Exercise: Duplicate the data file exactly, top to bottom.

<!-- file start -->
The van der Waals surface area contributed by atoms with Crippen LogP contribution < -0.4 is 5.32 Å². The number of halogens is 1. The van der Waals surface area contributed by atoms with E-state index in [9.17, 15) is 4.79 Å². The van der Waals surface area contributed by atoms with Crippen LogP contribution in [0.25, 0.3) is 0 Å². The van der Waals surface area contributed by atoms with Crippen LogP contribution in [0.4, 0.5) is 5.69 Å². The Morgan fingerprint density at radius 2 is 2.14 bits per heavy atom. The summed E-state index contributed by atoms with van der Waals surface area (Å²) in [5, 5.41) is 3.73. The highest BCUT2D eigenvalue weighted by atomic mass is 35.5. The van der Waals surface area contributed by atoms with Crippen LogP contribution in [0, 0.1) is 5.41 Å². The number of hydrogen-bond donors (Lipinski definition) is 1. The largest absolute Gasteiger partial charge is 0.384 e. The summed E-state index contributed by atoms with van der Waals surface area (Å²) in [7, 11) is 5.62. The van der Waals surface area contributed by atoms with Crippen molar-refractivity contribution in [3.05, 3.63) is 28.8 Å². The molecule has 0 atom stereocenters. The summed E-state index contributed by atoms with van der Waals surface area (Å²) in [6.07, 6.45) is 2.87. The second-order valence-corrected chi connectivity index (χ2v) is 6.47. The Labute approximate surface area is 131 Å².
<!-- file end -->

The van der Waals surface area contributed by atoms with Crippen LogP contribution < -0.4 is 5.32 Å². The number of halogens is 1. The van der Waals surface area contributed by atoms with E-state index in [9.17, 15) is 4.79 Å². The van der Waals surface area contributed by atoms with Crippen LogP contribution in [0.25, 0.3) is 0 Å². The van der Waals surface area contributed by atoms with Crippen LogP contribution in [0.4, 0.5) is 5.69 Å². The Morgan fingerprint density at radius 2 is 2.14 bits per heavy atom. The summed E-state index contributed by atoms with van der Waals surface area (Å²) in [5, 5.41) is 3.73. The highest BCUT2D eigenvalue weighted by atomic mass is 35.5. The van der Waals surface area contributed by atoms with Crippen LogP contribution in [0, 0.1) is 5.41 Å². The number of hydrogen-bond donors (Lipinski definition) is 1. The largest absolute Gasteiger partial charge is 0.384 e. The summed E-state index contributed by atoms with van der Waals surface area (Å²) in [7, 11) is 5.62. The van der Waals surface area contributed by atoms with Crippen molar-refractivity contribution in [3.05, 3.63) is 28.8 Å². The molecule has 0 atom stereocenters. The summed E-state index contributed by atoms with van der Waals surface area (Å²) in [6.07, 6.45) is 2.87. The second-order valence-corrected chi connectivity index (χ2v) is 6.47. The Labute approximate surface area is 131 Å².